Even though the Food and Drug Administration (FDA) is strengthening its warnings about the potential dangers of mixing prescription painkillers and sedatives, some physicians persist in prescribing the sometimes lethal combination.
In an announcement at the end of August, the FDA issued a warning that it is requiring “changes to drug labeling, including patient information, to help inform health care providers and patients of the serious risks associated with the combined use of certain opioid medications and a class of central nervous system depressant drugs called benzodiazepines.”
The FDA will add a boxed warning — the strongest type — to nearly 400 medications about the potentially fatal interactions, including opioid painkillers, opioid-containing cough medicines, and benzodiazepines, which are used to treat anxiety, insomnia and seizure disorders. While current drug labels and medical guidelines already caution against mixing the drugs, doctors still routinely prescribe them in combination.
Painkillers and sedatives are among the most commonly prescribed medications in the United States. Both types of drugs slow a user’s heart rate and breathing. They can cause extreme sleepiness, coma, and death.
The FDA’s goal is to reverse the “epidemic” abuse of the prescription drugs while still providing patients with effective pain management.
“It is nothing short of a public health crisis when you see a substantial increase of avoidable overdose and death related to two widely used drug classes being taken together,” an FDA official said. “We implore health care professionals to heed these new warnings and more carefully and thoroughly evaluate, on a patient-by-patient basis, whether the benefits of using opioids and … central nervous system depressants more generally – together outweigh these serious risks.”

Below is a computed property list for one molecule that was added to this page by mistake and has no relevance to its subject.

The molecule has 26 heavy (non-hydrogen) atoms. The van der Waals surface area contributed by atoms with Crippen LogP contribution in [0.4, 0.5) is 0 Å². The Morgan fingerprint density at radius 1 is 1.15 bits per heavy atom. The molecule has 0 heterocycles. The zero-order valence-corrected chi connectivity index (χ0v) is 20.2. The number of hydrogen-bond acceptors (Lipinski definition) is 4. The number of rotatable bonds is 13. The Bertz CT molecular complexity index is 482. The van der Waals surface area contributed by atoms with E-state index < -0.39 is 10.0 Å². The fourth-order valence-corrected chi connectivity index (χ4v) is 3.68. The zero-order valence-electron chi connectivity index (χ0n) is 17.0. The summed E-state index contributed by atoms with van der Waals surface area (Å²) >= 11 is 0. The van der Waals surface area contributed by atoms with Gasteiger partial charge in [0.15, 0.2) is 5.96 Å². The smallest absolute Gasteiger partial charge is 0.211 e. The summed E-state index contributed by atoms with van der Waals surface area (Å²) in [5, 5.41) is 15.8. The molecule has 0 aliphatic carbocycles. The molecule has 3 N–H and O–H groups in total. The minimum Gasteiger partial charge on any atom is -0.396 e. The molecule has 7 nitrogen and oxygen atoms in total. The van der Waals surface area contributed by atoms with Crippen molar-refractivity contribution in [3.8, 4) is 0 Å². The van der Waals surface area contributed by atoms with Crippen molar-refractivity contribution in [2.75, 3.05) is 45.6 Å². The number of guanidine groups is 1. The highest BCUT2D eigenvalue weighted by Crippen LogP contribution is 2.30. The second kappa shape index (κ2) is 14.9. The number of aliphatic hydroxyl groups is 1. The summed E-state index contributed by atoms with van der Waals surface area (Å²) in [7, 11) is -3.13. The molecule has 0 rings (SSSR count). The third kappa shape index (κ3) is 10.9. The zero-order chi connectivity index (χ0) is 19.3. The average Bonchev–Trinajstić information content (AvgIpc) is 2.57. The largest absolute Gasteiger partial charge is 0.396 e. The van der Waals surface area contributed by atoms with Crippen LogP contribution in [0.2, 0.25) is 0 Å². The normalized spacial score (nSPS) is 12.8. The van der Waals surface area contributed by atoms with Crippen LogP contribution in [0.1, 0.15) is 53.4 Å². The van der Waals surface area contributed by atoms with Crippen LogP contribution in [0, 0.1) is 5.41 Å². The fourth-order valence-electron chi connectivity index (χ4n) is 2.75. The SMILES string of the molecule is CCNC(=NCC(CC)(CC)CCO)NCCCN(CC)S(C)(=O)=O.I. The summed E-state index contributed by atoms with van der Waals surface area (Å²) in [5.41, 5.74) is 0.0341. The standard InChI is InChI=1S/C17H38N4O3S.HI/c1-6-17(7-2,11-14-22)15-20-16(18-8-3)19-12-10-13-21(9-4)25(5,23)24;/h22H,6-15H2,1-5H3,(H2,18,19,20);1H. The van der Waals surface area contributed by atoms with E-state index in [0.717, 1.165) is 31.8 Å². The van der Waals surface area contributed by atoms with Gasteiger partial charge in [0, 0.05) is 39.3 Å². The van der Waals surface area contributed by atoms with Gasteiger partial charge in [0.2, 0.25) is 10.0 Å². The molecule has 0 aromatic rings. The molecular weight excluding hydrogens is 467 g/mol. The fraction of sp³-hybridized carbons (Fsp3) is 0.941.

Guidelines from the Centers for Disease Control and Prevention (CDC) and drug warning labels already caution doctors about prescribing opioids and benzodiazepines together to avoid potential serious health outcomes.
The number of opioid patients who were also prescribed sedatives increased by 41 percent, or roughly 2.5 million patients, between 2002 and 2014. Overdose deaths linked to the non-medical use of the drug combination tripled between 2004 and 2011.
According to the CDC, 78 Americans a day die from an opioid overdose. In 2014, more than 17,000 people died from overdoses linked to opioid pain medications, including drugs like oxycodone, hydrocodone, and fentanyl.
Several years ago, the CDC already was warning the public and medical professionals about a significant increase in the number of prescription drug overdose deaths, particularly caused by opioids and drugs often prescribed for mental health conditions, such as Benzodiazepines which “were involved in a significant number of pharmaceutical overdose deaths.” Benzodiazepines include Klonopin, Ativan, Valium, and Xanax.
The guidelines, however, are voluntary for doctors and some experts think this alone will not help significantly decrease the number of deaths from overdose.
“We probably need to see these guidelines as part of a larger picture of interventions that are being done by the government, professional associations, by individual practitioners, to decrease opiate misuse, and opiate overdose deaths,” said one expert from Johns Hopkins Medicine.
According to a report released earlier this summer by Johns Hopkins, medical error is the third leading cause of patient deaths each year.
If you were prescribed a harmful cocktail of medications or if a loved one has died from an overdose of prescription medication, you may be entitled to compensation for the doctor’s wrongful act. Call the offices of trial attorneys Charles Gilman and Briggs Bedigian at 800-529-6162 or contact them online. The firm handles cases in Maryland, Pennsylvania, and Washington, D.C.
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